Survey results, national rankings, mass exodus of staff do not persuade OSU President. “She’s only hearing from one person, apparently.”

Oklahoma State University President Kayce Shrum, a doctor of osteopathic medicine with post-graduate executive training at Harvard and Stanford Universities, has a long and successful career in human hospital system management.  She was selected as OSU’s 19th President due in large part to her success in transforming human health systems.

“That’s why we’re so confused about her approach to VetMed,” a prominent CVM alumnus shared with us. “Does she have the same data that we have? Why is everything top secret? Because it’s not realistic to think she can be ok with what’s occurring at VetMed right now. It’s just not possible. I think she's only hearing from one person, apparently."

While highlighting the strong student pass rate at the Board of Regents meeting on September 8, 2023, Dr. Shrum made no mention of the significant challenges facing CVM, including a mass exodus of faculty and staff, the shuttering of key medical services, our poor reputation across the industry, workplace toxicity, inability to recruit talent, and survey responses indicating significant doubts about strategic direction.

A review of Board of Regents meetings reports and interviews with attendees dating back to the beginning of Dr. Shrum's tenure reveal that she has not reported to the Board any of these challenges, at least not in a public forum. In fact, most reports have been entirely positive.

"Part of her job is to be an aspirational leader, so I get why she would not want to harp on really bad things," said this alumn. "But even if you're protecting the institution somehow, why acknowledge none of it? We're starting to wonder if she really has full information, because there's no indication from anyone up there that they know."

This alumn went on to highlight several issues that s/he feels Dr. Shrum should know about, but wonders if the information is being filtered before it gets to her. “It’s one thing to know that the Cowboys lost the game, it’s another to know why.  If you know why, you can fix it for the next game.”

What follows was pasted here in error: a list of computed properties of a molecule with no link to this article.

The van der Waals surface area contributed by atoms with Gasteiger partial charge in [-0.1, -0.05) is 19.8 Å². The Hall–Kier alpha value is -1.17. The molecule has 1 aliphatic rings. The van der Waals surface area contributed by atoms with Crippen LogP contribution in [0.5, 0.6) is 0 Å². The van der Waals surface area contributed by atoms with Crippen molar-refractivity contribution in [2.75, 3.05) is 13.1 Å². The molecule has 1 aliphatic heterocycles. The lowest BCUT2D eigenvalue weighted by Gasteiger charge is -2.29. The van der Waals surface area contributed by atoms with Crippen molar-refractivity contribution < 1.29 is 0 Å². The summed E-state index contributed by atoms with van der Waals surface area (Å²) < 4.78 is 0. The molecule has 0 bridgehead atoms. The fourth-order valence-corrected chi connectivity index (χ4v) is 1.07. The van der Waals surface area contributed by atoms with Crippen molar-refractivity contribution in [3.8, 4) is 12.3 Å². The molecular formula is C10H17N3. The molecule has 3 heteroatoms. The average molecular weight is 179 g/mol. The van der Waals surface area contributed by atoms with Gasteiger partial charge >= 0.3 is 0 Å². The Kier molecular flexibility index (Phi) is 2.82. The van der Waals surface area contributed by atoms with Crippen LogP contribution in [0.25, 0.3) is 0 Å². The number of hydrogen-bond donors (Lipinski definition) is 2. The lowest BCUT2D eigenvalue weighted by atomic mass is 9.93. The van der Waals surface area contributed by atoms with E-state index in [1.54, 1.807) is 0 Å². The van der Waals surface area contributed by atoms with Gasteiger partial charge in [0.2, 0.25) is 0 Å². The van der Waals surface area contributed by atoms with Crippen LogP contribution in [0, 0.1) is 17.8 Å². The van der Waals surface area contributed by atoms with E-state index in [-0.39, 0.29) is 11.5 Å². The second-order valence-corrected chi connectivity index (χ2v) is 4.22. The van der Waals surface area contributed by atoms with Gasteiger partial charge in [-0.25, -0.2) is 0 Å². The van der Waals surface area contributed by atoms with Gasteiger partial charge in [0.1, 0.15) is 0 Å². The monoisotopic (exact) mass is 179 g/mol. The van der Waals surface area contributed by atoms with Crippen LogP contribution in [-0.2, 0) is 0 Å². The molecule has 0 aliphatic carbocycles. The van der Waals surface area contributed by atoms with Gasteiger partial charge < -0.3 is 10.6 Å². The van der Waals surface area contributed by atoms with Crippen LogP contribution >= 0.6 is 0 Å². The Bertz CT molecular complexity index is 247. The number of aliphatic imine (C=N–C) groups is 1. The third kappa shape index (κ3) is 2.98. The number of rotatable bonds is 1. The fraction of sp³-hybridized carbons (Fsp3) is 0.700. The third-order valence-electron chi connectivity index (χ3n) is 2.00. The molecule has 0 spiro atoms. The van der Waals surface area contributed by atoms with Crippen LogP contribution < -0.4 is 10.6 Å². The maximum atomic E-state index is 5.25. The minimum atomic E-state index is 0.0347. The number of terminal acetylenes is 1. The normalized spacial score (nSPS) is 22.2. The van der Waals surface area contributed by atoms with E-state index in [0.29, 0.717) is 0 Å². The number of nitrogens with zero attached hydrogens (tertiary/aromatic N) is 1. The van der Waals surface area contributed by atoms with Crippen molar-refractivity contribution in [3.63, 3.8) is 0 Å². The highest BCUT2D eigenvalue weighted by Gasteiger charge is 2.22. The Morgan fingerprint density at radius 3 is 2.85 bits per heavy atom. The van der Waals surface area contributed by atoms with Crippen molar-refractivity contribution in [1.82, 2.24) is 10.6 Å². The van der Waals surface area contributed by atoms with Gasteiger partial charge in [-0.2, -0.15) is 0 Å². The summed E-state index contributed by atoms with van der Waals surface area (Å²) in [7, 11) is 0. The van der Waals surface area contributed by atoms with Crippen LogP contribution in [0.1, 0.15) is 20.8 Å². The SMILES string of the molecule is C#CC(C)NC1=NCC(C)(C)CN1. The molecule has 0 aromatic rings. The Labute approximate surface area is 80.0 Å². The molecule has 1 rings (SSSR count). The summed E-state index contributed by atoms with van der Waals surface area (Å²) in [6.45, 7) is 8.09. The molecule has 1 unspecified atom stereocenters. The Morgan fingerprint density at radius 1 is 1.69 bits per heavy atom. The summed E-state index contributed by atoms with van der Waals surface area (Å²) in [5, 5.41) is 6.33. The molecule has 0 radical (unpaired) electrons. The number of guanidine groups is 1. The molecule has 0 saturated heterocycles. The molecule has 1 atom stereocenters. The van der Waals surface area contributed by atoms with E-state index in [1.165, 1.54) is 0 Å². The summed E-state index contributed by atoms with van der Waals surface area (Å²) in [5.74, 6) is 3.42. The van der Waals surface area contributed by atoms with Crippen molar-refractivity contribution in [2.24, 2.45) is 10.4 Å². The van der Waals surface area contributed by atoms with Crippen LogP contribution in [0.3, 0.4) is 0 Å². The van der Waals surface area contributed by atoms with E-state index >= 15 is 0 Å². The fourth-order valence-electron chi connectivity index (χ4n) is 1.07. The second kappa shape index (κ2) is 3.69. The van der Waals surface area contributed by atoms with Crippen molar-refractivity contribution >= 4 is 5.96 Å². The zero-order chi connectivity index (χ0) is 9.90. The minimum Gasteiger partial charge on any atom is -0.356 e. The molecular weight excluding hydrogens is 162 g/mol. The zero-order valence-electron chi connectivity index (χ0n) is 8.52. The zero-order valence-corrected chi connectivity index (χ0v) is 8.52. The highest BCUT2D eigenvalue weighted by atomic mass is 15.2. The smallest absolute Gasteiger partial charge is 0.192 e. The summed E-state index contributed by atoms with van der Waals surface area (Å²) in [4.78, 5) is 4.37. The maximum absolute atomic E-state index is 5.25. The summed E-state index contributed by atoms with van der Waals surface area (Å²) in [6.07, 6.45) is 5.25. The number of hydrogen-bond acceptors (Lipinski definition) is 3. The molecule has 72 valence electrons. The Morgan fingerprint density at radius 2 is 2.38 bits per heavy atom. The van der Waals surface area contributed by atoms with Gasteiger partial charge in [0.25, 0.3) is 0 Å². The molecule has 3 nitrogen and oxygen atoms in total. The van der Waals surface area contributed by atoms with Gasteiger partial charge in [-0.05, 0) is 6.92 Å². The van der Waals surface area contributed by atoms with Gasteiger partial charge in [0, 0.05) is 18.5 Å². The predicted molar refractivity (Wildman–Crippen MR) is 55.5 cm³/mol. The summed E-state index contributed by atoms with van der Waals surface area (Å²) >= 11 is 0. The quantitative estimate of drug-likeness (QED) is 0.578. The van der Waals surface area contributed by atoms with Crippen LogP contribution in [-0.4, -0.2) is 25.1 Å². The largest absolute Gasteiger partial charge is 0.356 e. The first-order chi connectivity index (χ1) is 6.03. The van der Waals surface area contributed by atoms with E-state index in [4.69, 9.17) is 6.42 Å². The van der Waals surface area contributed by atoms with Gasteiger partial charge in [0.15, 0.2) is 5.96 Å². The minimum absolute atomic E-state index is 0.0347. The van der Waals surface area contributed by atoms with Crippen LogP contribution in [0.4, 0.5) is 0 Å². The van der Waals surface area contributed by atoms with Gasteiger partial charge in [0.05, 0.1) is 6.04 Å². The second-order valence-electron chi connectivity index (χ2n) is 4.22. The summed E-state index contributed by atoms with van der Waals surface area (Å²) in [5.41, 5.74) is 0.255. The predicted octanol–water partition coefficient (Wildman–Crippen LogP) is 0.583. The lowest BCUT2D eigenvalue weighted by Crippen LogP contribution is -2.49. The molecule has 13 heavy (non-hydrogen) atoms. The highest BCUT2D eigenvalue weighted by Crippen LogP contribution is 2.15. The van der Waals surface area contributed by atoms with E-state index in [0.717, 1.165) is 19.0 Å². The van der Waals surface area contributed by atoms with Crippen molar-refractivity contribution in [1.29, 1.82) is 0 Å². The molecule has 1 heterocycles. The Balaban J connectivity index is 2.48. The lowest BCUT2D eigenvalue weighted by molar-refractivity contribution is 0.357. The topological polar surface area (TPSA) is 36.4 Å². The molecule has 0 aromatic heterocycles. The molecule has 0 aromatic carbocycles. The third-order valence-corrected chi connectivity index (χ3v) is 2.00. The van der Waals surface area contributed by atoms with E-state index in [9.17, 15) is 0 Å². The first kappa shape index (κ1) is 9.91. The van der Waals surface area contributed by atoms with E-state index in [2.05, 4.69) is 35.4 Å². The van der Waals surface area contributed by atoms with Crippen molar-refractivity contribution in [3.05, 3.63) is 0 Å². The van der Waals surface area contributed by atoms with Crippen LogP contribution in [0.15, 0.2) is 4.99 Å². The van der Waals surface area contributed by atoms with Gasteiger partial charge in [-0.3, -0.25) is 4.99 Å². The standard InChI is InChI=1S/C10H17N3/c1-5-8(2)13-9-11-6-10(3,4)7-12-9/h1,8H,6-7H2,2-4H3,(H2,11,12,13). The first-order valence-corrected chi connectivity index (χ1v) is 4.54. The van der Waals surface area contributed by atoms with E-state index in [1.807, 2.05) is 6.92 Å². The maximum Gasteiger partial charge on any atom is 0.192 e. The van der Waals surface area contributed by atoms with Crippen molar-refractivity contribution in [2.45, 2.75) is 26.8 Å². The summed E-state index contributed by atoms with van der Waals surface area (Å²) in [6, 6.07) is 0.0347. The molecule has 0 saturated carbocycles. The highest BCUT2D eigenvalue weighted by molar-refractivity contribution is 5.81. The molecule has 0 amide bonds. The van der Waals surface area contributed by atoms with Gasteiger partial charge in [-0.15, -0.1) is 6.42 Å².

“Our reputation is in the dumps across the whole (veterinary) industry,” claimed this alumn, who has worked in the veterinary profession as a practitioner, professor and consultant to national associations.  “Kayce knows this, I can’t imagine that she doesn’t. But the question to ask is why she thinks it’s happening. She knows the rankings and do you know what those rankings are? The deans and faculty of other vet colleges vote. How embarrassing what our peers think of us.  When the OSU press office sent out a press release celebrating how we are just outside the top 25 I would be shocked if Kayce really believed that was worth celebrating.”

The US News and World Report 2023 veterinary school rankings , which lists CVM as achieving the 6th lowest score out of 33 evaluated schools, were computed solely from the results of peer assessment surveys completed by deans, other administrators or faculty at accredited degree programs or schools, with a 53% response rate within the veterinary field, according to the reported methodology.

"I don’t think anyone in Kayce's inner circle could possibly know how bad CVM’s reputation is in the industry, not just in academia, because they're not from that world. You cannot recruit with a reputation this bad.  Who is telling her the truth? Or I bet people, certain people, they just tell her, 'hey there’s this vet shortage everywhere and nobody wants to work in Oklahoma and it’s just bad everywhere.' It's really handy to convince your boss of that, right? I’m the hero just fighting the good fight, the impossible fight."

In a discussion that focused on strategic opportunities for both CVM and, more generally, for other veterinary colleges in North America, this alumnus explained that OSU is about to make institution-altering decisions following the influx of taxpayer cash, and it appears they are content to trust failed leadership with tens of millions of dollars and the future of CVM.

“Kayce's basically saying, ‘well students are passing their boards and that’s all that matters’ but when you have dozens and dozens of people leave your organization in just a few years, you’ve got a miserable workforce, no cases coming through the door, total disarray, referring vets telling their clients NOT to come to us, you got it? You can say on the one hand, well, students aren’t failing but should you really ignore everything on the other hand? How many services have closed at the hospital? Is it too much to ask that kids be taught AND that the place be managed well?”

In survey results and interviews with current and former students, staff and faculty, as well as pet parents, referring veterinarians, alumni and donors, the most frequently mentioned words were “toxic” and “retaliation” or other forms of those words (such as “miserable at work” and “targeting”).

“I’m not surprised,” said this alumn, “Most of us already know this. Well, most of us who are still connected, still plugged in, you know. We hear it constantly, just a constant, my phone rings a few times every week with someone calling to tell me what’s happening there.  It’s depressing.”

“It’s almost like the University is afraid to fix things, to really look at things at CVM, like an ostrich with its head in the ground. Because if they pull their head up and look, it’s like they think all these liabilities will just appear out of nowhere and they're afraid of that. But I got news that’s not how things work. All this stuff is happening whether you choose to look away or not."